Do you spend time creating marketing content that doesn’t get any engagement?
Are you starting to wonder if it’s even worth your time?
If you’re lacking engagement and gaining frustration, it may be that your marketing is too self-centered.
Consider this. Why will you sit down and watch a two-hour Hollywood movie, but stop watching a five minute video after 30 seconds? The answer is surprisingly simple.
Businesses tend to share information that ultimately doesn’t matter to their customers. When your customers come to you, they have a problem and they’re counting on you to have a solution.
However, rather than providing the customer with a solution, businesses create content that is too self-centered. It often sounds something like this:
That content will fail to keep the customer’s attention, because it’s too much about you. To get and keep their attention, you must tell a story. A story not about you, but about them.
Hollywood understands that there’s a basic structure behind every great story known as the Hero’s Journey.
There are seven parts to an engaging story which can transform the way you do marketing.
In every great story there’s a hero. We like this hero because we can relate to them in some way, or we wish we could be like them.
In every story the hero has a problem that is so big, the hero can’t overcome it on their own.
Rather than watching the hero continue to struggle with their big problem, that hero meets a guide.
But, the guide doesn’t just come in and fix the problem. Instead, they provide the hero with a plan.
This plan calls the hero to take action. The guide often walks alongside the hero, and helps them, encourages them, urges them to move forward, while the hero is weighing success and failure and deciding if they want to step into change.
The hero is often hesitant to follow the plan. Change is scary. They have to weigh the options of success and failure and decide if they want to follow the plan.
They must ask themselves: what could happen if they make the change, and what would happen if they stay the same?
What’s the benefit? What’s at stake?
The point of this seven step journey is to realize that your business is not the hero of your story. It’s the customer.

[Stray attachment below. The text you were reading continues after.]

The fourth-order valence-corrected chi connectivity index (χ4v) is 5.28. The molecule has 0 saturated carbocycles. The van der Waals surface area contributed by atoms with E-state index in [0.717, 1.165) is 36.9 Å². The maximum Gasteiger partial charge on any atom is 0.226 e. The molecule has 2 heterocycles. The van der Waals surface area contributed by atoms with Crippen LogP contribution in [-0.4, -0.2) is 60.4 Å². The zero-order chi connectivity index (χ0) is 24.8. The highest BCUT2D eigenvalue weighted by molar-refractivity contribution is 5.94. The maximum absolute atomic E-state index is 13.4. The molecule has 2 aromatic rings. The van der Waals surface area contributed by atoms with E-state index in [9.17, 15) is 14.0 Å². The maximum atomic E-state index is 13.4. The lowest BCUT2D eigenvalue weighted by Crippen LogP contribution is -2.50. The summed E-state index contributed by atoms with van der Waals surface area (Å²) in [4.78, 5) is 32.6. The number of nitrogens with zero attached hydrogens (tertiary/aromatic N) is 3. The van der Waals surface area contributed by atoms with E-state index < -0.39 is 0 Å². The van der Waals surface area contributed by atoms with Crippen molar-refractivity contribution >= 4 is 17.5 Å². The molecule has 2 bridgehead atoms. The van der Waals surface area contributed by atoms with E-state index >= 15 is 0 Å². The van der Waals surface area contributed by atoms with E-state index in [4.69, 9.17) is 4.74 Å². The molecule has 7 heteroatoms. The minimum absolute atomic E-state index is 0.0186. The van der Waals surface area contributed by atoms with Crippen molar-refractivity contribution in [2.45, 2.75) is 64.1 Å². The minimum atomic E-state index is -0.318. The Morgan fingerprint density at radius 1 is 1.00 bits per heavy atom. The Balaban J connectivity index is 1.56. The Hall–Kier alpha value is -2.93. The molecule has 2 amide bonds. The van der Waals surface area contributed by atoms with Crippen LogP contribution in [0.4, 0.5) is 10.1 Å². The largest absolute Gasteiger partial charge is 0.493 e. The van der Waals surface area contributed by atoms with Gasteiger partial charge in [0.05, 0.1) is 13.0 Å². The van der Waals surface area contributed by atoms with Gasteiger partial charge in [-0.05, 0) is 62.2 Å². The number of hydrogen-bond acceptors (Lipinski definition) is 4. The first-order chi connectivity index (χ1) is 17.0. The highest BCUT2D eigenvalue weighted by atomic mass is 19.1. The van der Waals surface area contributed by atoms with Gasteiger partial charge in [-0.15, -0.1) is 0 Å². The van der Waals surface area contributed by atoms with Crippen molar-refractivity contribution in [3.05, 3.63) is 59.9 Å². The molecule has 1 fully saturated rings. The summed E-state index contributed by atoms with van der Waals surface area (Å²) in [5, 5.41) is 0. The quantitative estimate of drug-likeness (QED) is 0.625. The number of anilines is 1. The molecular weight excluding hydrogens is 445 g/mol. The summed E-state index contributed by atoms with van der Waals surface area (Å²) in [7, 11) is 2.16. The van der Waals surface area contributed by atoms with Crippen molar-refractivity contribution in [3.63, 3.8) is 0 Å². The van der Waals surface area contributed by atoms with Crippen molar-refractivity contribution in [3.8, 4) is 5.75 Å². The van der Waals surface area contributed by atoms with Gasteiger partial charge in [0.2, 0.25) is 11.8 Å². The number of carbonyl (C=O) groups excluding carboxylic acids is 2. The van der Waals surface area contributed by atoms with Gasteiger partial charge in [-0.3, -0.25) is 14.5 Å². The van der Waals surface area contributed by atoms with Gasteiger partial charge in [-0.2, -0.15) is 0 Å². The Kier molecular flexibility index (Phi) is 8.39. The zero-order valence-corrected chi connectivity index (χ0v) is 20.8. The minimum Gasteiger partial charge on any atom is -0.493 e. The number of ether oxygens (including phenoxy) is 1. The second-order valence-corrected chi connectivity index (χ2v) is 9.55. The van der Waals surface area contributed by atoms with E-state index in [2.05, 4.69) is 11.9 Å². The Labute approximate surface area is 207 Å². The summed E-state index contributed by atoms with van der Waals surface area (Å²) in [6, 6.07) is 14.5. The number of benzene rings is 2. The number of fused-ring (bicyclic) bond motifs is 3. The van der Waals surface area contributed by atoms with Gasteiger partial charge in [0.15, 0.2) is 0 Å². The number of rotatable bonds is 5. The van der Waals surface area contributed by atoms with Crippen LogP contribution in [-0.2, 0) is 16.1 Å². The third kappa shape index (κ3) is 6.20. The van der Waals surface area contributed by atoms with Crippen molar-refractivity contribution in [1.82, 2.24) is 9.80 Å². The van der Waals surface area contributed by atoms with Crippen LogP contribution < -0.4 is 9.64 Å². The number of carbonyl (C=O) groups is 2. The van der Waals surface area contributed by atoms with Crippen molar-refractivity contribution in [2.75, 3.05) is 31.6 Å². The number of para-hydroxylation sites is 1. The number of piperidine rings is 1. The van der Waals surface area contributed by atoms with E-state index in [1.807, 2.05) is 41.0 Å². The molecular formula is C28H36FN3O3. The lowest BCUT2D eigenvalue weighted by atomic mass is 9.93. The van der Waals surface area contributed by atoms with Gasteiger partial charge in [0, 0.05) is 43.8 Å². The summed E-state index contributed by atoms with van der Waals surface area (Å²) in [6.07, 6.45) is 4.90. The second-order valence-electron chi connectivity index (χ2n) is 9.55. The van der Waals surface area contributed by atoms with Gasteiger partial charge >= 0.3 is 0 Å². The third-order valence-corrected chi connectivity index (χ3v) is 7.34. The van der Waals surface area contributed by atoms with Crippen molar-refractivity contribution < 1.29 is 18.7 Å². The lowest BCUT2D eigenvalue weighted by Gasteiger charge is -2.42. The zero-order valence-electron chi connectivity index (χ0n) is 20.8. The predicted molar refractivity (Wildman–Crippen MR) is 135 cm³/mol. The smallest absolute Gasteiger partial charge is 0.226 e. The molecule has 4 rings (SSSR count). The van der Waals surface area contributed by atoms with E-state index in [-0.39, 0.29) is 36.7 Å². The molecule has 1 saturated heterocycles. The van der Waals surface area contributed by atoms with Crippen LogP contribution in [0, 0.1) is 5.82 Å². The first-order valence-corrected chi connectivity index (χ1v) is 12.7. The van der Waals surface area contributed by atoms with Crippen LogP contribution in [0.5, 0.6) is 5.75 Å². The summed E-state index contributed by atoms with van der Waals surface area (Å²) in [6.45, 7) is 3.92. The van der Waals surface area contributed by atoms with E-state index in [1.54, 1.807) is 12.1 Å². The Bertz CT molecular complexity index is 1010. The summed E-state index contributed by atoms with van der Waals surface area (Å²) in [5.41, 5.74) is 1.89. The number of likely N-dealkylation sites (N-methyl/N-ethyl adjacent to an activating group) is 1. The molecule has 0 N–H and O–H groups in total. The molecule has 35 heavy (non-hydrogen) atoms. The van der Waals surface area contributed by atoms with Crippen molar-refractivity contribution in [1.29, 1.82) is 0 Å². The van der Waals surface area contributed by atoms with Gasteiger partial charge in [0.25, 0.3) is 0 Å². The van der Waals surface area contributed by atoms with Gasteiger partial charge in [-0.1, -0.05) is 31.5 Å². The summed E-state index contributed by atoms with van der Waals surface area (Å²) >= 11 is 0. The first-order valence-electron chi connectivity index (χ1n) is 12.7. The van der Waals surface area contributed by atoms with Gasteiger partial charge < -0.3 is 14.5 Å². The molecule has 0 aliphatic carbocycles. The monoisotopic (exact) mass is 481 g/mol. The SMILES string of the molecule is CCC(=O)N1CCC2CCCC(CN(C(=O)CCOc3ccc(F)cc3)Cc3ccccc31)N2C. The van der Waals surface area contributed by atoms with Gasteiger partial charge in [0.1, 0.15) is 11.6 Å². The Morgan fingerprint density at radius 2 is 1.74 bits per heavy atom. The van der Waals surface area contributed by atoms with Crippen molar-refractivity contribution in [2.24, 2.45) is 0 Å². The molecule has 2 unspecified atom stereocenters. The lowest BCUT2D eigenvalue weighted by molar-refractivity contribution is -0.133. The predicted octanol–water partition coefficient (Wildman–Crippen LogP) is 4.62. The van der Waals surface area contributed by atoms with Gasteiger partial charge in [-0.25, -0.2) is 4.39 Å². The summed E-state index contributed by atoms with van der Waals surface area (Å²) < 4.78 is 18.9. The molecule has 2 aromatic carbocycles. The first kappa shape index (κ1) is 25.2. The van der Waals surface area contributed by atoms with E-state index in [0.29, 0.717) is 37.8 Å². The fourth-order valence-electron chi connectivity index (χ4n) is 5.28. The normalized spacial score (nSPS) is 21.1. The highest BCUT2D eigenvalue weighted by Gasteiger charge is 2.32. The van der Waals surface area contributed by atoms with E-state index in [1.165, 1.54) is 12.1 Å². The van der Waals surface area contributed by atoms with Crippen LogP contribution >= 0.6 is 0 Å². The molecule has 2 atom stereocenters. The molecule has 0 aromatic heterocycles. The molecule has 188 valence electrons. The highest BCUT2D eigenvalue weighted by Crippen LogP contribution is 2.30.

When thinking about your target audience, you have to tell a story customers can relate to.
This starts by understanding who your hero customer is.
You can do this by creating avatars. This just means you need to establish your most common customer(s) and understand their problems and needs, then guide them with a plan for success your business can provide.
For example, if you’re marketing a bank, a newly married couple in need of a home loan isn’t going to care what year your bank was established or how many individuals you serve. They want to see how others like them were able to overcome common challenges with ease and afford their dream home. You, as a marketer, have to cater to their problems and be a solution.
You want to create a sense of empathy and credibility for your client so they know they can trust and rely on your business. Seeing it firsthand through a story is more engaging and trustworthy than simply reading “services you can trust.”
You can establish your avatar’s characteristics by filling in the sheet below.
Don’t let your marketing stay self-centered. Let these ideas guide you to better results.
You can start by filling out the avatar creation worksheet, or if you don’t feel you’re ready to conquer it alone contact me.
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